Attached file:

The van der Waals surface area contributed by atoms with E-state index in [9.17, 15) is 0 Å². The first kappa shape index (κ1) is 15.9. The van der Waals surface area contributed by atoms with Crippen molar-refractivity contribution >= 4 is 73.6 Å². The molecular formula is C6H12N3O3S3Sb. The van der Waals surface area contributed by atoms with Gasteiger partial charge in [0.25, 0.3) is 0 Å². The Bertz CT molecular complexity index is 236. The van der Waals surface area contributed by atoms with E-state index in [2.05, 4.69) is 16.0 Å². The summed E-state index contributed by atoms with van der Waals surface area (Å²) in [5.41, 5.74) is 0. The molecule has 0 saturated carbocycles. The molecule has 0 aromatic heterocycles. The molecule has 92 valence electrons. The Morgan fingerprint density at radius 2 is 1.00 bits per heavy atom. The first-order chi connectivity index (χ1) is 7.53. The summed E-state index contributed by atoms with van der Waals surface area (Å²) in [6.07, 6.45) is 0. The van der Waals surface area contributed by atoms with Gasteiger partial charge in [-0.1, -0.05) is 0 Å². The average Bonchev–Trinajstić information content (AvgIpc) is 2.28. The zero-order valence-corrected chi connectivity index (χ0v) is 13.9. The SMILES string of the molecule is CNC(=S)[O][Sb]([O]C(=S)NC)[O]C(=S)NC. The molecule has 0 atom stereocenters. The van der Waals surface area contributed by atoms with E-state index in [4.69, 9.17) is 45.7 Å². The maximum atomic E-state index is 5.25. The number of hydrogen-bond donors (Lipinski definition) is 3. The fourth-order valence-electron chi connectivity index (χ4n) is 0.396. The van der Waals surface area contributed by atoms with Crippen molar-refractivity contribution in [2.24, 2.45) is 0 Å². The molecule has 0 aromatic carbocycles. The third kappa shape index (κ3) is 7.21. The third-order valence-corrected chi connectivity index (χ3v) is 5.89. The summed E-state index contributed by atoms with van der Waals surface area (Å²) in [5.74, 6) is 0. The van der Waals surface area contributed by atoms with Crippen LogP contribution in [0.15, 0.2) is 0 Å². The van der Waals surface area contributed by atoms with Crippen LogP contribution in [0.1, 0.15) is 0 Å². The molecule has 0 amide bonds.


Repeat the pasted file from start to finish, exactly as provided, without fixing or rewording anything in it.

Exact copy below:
The van der Waals surface area contributed by atoms with E-state index in [9.17, 15) is 0 Å². The first kappa shape index (κ1) is 15.9. The van der Waals surface area contributed by atoms with Crippen molar-refractivity contribution >= 4 is 73.6 Å². The molecular formula is C6H12N3O3S3Sb. The van der Waals surface area contributed by atoms with Gasteiger partial charge in [0.25, 0.3) is 0 Å². The Bertz CT molecular complexity index is 236. The van der Waals surface area contributed by atoms with E-state index in [2.05, 4.69) is 16.0 Å². The summed E-state index contributed by atoms with van der Waals surface area (Å²) in [5.41, 5.74) is 0. The molecule has 0 saturated carbocycles. The molecule has 0 aromatic heterocycles. The molecule has 92 valence electrons. The Morgan fingerprint density at radius 2 is 1.00 bits per heavy atom. The first-order chi connectivity index (χ1) is 7.53. The summed E-state index contributed by atoms with van der Waals surface area (Å²) in [6.07, 6.45) is 0. The van der Waals surface area contributed by atoms with Gasteiger partial charge in [-0.1, -0.05) is 0 Å². The average Bonchev–Trinajstić information content (AvgIpc) is 2.28. The zero-order valence-corrected chi connectivity index (χ0v) is 13.9. The SMILES string of the molecule is CNC(=S)[O][Sb]([O]C(=S)NC)[O]C(=S)NC. The molecule has 0 atom stereocenters. The van der Waals surface area contributed by atoms with E-state index in [4.69, 9.17) is 45.7 Å². The maximum atomic E-state index is 5.25. The number of hydrogen-bond donors (Lipinski definition) is 3. The fourth-order valence-electron chi connectivity index (χ4n) is 0.396. The van der Waals surface area contributed by atoms with Crippen molar-refractivity contribution in [2.24, 2.45) is 0 Å². The molecule has 0 aromatic carbocycles. The third kappa shape index (κ3) is 7.21. The third-order valence-corrected chi connectivity index (χ3v) is 5.89. The summed E-state index contributed by atoms with van der Waals surface area (Å²) in [5.74, 6) is 0. The van der Waals surface area contributed by atoms with Crippen LogP contribution in [0.15, 0.2) is 0 Å². The van der Waals surface area contributed by atoms with Crippen LogP contribution in [0.1, 0.15) is 0 Å². The molecule has 0 amide bonds.